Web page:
In UK and US courtrooms, insurers and the customers whose business interruption (BI) claims they denied are discovering the painful truth that ‘talk is cheap, until you talk to a lawyer’.
If insurers lose the cases, an extrapolation of the latest estimates finds the worldwide pandemic BI bill could total $1trn.
The Association of British Insurers says UK members expect to pay out £900m – and that’s just for claims insurers agree are valid.
UK and US insurers could do worse than consider the voluntary compensation some underwriters in Germany, Switzerland and France are paying. It has cost those insurers more than €500m, and German politicians even had to ‘persuade’ underwriters there to compromise. But it has defused the situation and averted litigation.
Meanwhile, the BI timebomb ticks down in the US and UK. It may tick on for some time yet – and the BI test-case is likely to be only the start of the saga.
That’s because the loser will probably appeal to the UK Supreme Court, and if the court finds even limited cover is available, any policyholders still denied payouts might return to court for larger claims.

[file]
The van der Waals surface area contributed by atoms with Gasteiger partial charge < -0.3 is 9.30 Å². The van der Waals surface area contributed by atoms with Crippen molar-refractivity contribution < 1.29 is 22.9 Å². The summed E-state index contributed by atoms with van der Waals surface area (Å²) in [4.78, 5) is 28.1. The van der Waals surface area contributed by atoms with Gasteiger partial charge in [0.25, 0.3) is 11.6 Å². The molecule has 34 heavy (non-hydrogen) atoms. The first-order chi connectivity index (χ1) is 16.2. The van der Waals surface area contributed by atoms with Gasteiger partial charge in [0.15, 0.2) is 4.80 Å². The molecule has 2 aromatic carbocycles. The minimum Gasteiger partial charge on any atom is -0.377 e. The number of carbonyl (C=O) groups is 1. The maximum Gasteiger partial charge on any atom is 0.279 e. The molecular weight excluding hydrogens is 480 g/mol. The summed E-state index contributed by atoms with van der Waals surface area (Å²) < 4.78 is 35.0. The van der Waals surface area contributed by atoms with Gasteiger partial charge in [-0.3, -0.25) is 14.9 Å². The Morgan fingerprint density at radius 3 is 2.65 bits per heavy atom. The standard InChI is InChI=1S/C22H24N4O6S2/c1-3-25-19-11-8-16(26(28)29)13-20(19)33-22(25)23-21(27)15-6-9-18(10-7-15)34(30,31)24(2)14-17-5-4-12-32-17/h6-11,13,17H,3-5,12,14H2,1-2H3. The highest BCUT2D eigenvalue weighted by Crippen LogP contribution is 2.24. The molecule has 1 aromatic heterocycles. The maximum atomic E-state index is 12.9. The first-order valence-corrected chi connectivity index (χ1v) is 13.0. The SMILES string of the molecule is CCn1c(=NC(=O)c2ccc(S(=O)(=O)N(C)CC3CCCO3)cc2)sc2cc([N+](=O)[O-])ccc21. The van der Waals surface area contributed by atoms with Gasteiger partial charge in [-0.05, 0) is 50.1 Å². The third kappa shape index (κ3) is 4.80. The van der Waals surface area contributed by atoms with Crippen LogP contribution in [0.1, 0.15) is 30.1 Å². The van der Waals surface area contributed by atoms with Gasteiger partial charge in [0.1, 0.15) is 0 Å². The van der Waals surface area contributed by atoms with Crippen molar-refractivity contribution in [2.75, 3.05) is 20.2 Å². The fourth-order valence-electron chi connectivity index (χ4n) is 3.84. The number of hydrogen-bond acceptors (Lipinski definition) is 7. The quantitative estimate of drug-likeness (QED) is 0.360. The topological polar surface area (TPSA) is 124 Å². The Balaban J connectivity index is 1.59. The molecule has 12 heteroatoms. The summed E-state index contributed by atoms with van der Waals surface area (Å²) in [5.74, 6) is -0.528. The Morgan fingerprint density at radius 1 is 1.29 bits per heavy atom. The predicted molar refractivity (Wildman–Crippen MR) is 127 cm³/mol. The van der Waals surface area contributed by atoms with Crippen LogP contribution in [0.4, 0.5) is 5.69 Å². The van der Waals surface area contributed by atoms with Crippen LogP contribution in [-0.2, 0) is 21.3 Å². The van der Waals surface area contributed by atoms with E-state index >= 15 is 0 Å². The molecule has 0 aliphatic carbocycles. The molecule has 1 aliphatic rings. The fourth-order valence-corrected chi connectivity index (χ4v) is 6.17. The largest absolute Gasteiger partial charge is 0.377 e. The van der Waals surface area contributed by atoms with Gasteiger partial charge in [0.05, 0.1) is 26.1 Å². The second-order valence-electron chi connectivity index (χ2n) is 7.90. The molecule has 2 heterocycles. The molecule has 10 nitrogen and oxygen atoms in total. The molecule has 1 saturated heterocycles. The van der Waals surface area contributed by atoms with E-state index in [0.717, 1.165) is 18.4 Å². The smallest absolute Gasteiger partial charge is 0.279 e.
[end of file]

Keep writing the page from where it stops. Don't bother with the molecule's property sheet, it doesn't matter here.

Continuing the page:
Business owners may also end up filing negligence claims against brokers who sold them BI cover in the first place.
Future of BI
In the post-Covid-19 world, insurers’ lawyers will be busy drafting explicit BI pandemic exclusions to avoid a legal battle in future about what policies do and do not cover.
BI cover will survive – SMEs need it too badly - but not in its current form.
In the insurance community it’s been said lawyers are exploiting the situation, but insurers signed off on BI policy wordings, so the mire they are now steeped in is partly of their own design.
When I covered Bernie Madoff’s $17bn fraud in 2008, I witnessed those duped rush to sue whoever they could try to pin blame on. Parties won, parties lost, but only the lawyers were guaranteed a win.
The BI legal battles being played out around the world will do the insurance sector no favours financially. The level of trust in insurers is likely to be badly damaged too, and probably irreparably for some.